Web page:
DAX-Lesson 2. CALCULATE function

The first function with which you should start learning DAX is CALCULATE. This function does not have an exact analogue in Excel, but it can be compared with the functions SUMIFS and COUNTIFS. In short, this function applies filters to other calculation functions, thus we can select and include in calculations only the data we need.

CALCULATE() Function Syntax

     =CALCULATE(<statistical expression>, <filter1>, <filter2>, )

<statistical expression>

Statistical expression should return us the result of the calculation (a value, not a table). For this reason, statistical functions such as SUM, MIN, MAX, COUNTROWS, etc. are often used in this parameter.

  1. SUM([ColumnName])
  2. SUM([ColumnName1]) / MAX([ColumnName2])
  3. Name of another calculation field (measure)

<filter1>, <filter2>, …

Filter defines the range of data to be worked on. Conditions for selecting values are specified here.

  1. [ColumnName] = “Auto
  2. [ColumnName] >= 6
  3. ALL('TableName') or ALL('Table Name'[Column Name])
  4. FILTER('TableName', 'TableName' [Column Name] = "Green")

Suppose we have the following table called Demo and loaded into PowerPivot.

Let's create a summary table based on it and count the number of records for each product.

Now let's create a new calculated field (measure) Count_All_Product in our pivot table that will display the total number of records across all rows.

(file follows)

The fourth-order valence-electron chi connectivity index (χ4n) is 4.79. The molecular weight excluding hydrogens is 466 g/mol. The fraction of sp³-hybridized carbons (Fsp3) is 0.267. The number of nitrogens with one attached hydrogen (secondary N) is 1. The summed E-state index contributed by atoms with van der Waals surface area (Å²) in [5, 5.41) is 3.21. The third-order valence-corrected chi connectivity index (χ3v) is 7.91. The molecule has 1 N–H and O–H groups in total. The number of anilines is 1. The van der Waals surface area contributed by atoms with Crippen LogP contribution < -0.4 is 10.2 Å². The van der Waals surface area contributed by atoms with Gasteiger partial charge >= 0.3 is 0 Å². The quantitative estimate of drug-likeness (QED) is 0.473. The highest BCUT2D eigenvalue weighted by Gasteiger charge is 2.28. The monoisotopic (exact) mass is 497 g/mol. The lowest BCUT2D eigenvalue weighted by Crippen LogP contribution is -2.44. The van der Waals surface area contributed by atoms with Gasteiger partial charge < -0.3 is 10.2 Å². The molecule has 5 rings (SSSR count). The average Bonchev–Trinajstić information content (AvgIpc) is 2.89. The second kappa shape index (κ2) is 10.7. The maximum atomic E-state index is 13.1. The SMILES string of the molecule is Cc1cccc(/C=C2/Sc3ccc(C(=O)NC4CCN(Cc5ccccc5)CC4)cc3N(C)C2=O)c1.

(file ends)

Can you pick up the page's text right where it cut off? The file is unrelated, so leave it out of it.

How did we get 16 numbers in the calculation field Count_All_Product? The explanation is that we have removed for this field all the filters that were applied in the pivot table (each row in the pivot table is a separate filter) using the ALL() function. That is, in other words, the function ALL (Demo) gives the command to remove all filters for the calculation field Count_All_Product that are applied to the table Demo.

Let's add another field to the rows to see the sales of each product by city.

We see that the numbers in the Count of Rows field change, but not in the calculation field Count_All_Product. That's correct, because for the last one we removed all the filters in the formula. Now let's make some minor changes to our formula and see the result.


We changed the argument to the ALL() function, replacing Demo with Demo[Product]. Filters will now be removed not for the entire Demo table, but only for its Demo column [Product].

So we see that the filters Product and City act on the field Count of Rows, and on the calculation field Count_All_Product only filter City.

Related Articles:

  • DAX-Lesson 1. What is DAX. Basic concepts.
  • DAX-Lesson 3. FILTER data selection function